YELLOWSTONE – An emergency declaration has been issued regarding the flooding in Yellowstone National Park and surrounding areas.
According to a press release from the governor’s office on Thursday, the declaration will allow the state to seek federal funding assistance for road repairs while analysis of the impact of the flooding in the area continues.
Governor Mark Gordon has been working with National Park Superintendent Cam Shooly and Montana Governor Greg Gianforte as well as state agency heads on a coordinated response to the situation.
“This has been extraordinarily hard on a lot of people and we are doing all we can to assist,” Gordon said. “Thankfully, visitors have been evacuated and we can go about helping local communities, businesses and others address the historic impacts of this flood.”
Wyoming will also aid Montana and the National Park Service as needed.
A section of US Highway 212 between Cooke City, Montana and the intersection of Wyoming Highway 396 in the northwestern part of the state is being maintained temporarily by the Wyoming Department of Transportation (WYDOT) due to heave spring snowfall. This will ensure residents, first responders and evacuees have access to supplies, lodging, healthcare and other essential services during the current state of emergency, the release stated.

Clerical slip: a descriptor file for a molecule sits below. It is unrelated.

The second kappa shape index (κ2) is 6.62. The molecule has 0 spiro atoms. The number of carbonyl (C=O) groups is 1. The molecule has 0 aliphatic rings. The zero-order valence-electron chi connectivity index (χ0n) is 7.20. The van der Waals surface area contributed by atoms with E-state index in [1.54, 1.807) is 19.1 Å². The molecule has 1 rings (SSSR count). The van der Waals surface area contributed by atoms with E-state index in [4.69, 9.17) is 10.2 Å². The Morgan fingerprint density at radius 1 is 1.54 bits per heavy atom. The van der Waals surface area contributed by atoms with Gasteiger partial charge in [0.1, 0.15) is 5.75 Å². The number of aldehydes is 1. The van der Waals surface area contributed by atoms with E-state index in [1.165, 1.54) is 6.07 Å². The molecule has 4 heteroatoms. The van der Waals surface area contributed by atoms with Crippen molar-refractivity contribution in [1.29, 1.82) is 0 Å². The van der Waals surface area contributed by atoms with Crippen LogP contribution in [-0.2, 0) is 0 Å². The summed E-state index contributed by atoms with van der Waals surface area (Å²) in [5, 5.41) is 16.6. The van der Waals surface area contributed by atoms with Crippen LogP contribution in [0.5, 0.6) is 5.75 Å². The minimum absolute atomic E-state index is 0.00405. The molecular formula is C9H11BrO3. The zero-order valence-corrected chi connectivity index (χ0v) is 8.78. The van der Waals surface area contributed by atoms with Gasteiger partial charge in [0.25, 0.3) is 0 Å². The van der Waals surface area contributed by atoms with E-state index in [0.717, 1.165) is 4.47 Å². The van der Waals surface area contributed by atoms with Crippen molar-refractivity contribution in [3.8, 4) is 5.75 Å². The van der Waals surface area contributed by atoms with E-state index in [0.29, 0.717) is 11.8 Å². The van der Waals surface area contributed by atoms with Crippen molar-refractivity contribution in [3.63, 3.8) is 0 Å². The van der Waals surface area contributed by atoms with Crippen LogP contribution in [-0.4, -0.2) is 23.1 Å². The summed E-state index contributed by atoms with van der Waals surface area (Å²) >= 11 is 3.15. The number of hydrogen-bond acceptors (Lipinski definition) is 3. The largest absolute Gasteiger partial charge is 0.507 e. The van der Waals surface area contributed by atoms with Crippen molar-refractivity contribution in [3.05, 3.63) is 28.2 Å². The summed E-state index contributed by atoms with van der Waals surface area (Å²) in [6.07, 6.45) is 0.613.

Crews have also cleared bridges in order to evaluate the risks to highway infrastructure as some WYDOT employees worked late on Monday, June 13.
“WYDOT’s top priority is safety, and we want to make sure there is a clear and safe route in and out of the affected area,” WYDOT Director Luke Reiner said.
The release stated impacts have been minimal to Wyoming bridges and roads in the Greater Yellowstone area, but WYDOT will continue to monitor the situation and clear debris from the public right-of-way.
Resources have also been provided by the Wyoming Department of Tourism and Wyoming State Parks and Cultural Resources to impacted visitors. Resources included expanding state parks capacity and also highlighting other recreational opportunities for visitors impacted by the park’s closure.
“We want to assure the public that we are doing all we can with our partners to open the southern and eastern entrances to the park as quickly as possible,” Gordon said. “Meanwhile there are plentiful opportunities for visitors to enjoy all the wonders of Wyoming, which remains open for business.”
The Wyoming Office of Homeland Security is also working with its counterparts in Montana and in the National Park Service to assess damage, prepare for offering other assistance and ensure public safety.